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Community Engagement in National Marine Sanctuaries - PART 1: Volunteering

By Megan Howes

February 2017

National marine sanctuaries rely on volunteers like you! Volunteering is one way to explore our nation's underwater treasures while doing your part to ensure a healthy ocean and Great Lakes. Whether once a week or once a year, meaningful opportunities abound for visitors and locals alike with all levels of knowledge and commitment to contribute to marine conservation and stewardship.

When you volunteer with national marine sanctuaries, you join a community of individuals working to strengthen these special places in our ocean and Great Lakes. The diverse skills, knowledge, and support volunteers provide have made a substantive contribution to national marine sanctuaries since the mid 1990s, when the Beach Watch crew at Greater Farallones National Marine Sanctuary became NOAA's first volunteer program. Since then, the scope of projects taken on by volunteers has expanded to encompass the many goals of sanctuaries, including ocean conservation, maritime heritage preservation, and public education. Volunteer programs continue to grow across the sanctuary system and the total number of hours contributed rises every year.
 
When you volunteer with sanctuaries, you're signing up for programs that are recognized for their strength and robustness. For example, the Channel Islands Naturalist Corps and Hawaiian Islands Humpback Whale Sanctuary Ocean Count have both been named Take Pride in America Outstanding Federal Volunteer Programs, celebrating their significant contribution to environmental stewardship.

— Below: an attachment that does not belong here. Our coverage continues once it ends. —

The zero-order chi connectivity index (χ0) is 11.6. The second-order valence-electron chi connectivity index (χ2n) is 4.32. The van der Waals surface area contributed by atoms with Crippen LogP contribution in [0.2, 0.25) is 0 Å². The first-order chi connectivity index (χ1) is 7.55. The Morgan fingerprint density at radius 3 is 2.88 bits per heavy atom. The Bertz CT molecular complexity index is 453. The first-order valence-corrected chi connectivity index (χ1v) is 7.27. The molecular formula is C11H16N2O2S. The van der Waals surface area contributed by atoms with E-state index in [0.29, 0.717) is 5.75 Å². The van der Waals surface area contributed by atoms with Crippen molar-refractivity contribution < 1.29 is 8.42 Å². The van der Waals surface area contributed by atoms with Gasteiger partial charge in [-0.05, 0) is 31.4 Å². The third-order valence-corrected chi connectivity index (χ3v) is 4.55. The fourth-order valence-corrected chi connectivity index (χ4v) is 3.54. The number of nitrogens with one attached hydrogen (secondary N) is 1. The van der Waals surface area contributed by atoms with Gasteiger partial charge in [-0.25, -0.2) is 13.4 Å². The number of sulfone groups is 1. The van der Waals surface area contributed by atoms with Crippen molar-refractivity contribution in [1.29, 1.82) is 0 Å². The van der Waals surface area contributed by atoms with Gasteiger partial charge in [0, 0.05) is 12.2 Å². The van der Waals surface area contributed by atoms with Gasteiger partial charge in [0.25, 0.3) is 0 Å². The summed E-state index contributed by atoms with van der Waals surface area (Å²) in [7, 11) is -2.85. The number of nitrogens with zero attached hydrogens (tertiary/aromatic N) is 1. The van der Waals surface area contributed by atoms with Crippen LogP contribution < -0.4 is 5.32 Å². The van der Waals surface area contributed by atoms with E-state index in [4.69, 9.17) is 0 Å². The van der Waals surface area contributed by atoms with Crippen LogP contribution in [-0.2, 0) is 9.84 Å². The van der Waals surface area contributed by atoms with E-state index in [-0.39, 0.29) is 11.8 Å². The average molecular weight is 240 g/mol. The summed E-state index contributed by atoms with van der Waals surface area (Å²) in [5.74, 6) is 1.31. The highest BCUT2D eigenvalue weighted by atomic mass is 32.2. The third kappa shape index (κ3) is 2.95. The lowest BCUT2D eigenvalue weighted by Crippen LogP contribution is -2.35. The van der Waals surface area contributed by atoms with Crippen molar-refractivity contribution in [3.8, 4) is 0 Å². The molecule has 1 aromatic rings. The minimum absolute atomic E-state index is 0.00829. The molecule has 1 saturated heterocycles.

The Channel Islands Naturalist Corps is a specially-trained and knowledgeable volunteer team that collects valuable data on sanctuary resources, and educates more than half a million visitors annually on whale watches in the sanctuary, island hikes in Channel Islands National Park, and other community events on the coast of Southern California.

The Sanctuary Ocean Count monitors the size and distribution of the large aggregation of humpback whales that visit Hawaiʻi during their breeding and calving season. Every January through March, about 1,000 volunteers spread over 60 land-based sites to monitor whale activity. Their efforts are used to refine the sanctuary's role in conservation, and to coordinate shore-based whale watching opportunities for public education.

volunteers on a beach in hawaii looking through binoculars counting the number of whales passing by
Volunteers watch for humpback whales during Hawaiian Islands Humpback Whale National Marine Sanctuary's annual Sanctuary Ocean Count. Photo: Paul Wong/NOAA

Volunteers also help sanctuaries with public outreach and education. Team OCEAN (Ocean Conservation Education Action Network) is a fleet of on-the-water docents who engage with and educate recreational boaters about natural history, special sanctuary zones, responsible wildlife viewing, and proper use of sanctuary resources. Team OCEAN volunteers serve as kayak naturalists in Monterey Bay and play a similar interpretive role in the Florida Keys, where they are stationed on NOAA vessels at heavily visited reefs. Recently, the program also expanded to Hawaiian Islands Humpback Whale National Marine Sanctuary. Team OCEAN is an invaluable contact point for recreational visitors to sanctuaries: volunteers ensure responsible enjoyment of sanctuary resources and promote a positive experience through education.

two volunteers in kayaks looking for marine debris
Team OCEAN volunteers kayak in Monterey Bay National Marine Sanctuary. Photo: NOAA